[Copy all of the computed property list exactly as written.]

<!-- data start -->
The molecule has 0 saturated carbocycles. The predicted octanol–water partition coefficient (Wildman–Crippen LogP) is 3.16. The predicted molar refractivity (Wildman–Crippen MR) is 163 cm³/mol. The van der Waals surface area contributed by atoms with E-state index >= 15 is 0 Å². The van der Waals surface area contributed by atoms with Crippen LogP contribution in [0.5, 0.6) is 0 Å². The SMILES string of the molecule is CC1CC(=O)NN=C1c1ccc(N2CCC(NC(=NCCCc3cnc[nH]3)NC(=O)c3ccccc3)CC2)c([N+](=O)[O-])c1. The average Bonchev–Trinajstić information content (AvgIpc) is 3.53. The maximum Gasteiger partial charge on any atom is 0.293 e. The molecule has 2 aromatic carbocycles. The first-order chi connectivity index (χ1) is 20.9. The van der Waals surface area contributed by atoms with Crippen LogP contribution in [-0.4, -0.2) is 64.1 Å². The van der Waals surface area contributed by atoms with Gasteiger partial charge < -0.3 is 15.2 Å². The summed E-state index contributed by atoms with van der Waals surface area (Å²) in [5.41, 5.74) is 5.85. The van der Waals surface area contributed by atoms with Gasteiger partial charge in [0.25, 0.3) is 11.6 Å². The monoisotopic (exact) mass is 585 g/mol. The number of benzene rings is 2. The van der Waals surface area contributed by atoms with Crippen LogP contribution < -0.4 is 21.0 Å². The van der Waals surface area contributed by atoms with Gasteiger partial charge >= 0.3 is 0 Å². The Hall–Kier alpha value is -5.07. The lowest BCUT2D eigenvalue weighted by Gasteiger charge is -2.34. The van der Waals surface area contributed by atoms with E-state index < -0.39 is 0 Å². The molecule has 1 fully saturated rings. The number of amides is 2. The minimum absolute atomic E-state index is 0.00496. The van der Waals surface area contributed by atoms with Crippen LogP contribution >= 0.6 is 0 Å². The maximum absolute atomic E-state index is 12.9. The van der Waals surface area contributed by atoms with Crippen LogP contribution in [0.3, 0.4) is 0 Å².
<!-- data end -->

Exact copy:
The molecule has 0 saturated carbocycles. The predicted octanol–water partition coefficient (Wildman–Crippen LogP) is 3.16. The predicted molar refractivity (Wildman–Crippen MR) is 163 cm³/mol. The van der Waals surface area contributed by atoms with E-state index >= 15 is 0 Å². The van der Waals surface area contributed by atoms with Crippen LogP contribution in [0.5, 0.6) is 0 Å². The SMILES string of the molecule is CC1CC(=O)NN=C1c1ccc(N2CCC(NC(=NCCCc3cnc[nH]3)NC(=O)c3ccccc3)CC2)c([N+](=O)[O-])c1. The average Bonchev–Trinajstić information content (AvgIpc) is 3.53. The maximum Gasteiger partial charge on any atom is 0.293 e. The molecule has 2 aromatic carbocycles. The first-order chi connectivity index (χ1) is 20.9. The van der Waals surface area contributed by atoms with Crippen LogP contribution in [-0.4, -0.2) is 64.1 Å². The van der Waals surface area contributed by atoms with Gasteiger partial charge < -0.3 is 15.2 Å². The summed E-state index contributed by atoms with van der Waals surface area (Å²) in [5.41, 5.74) is 5.85. The van der Waals surface area contributed by atoms with Gasteiger partial charge in [0.25, 0.3) is 11.6 Å². The monoisotopic (exact) mass is 585 g/mol. The number of benzene rings is 2. The van der Waals surface area contributed by atoms with Crippen LogP contribution < -0.4 is 21.0 Å². The van der Waals surface area contributed by atoms with Gasteiger partial charge >= 0.3 is 0 Å². The Hall–Kier alpha value is -5.07. The lowest BCUT2D eigenvalue weighted by Gasteiger charge is -2.34. The van der Waals surface area contributed by atoms with E-state index < -0.39 is 0 Å². The molecule has 1 fully saturated rings. The number of amides is 2. The minimum absolute atomic E-state index is 0.00496. The van der Waals surface area contributed by atoms with Crippen LogP contribution >= 0.6 is 0 Å². The maximum absolute atomic E-state index is 12.9. The van der Waals surface area contributed by atoms with Crippen LogP contribution in [0.3, 0.4) is 0 Å².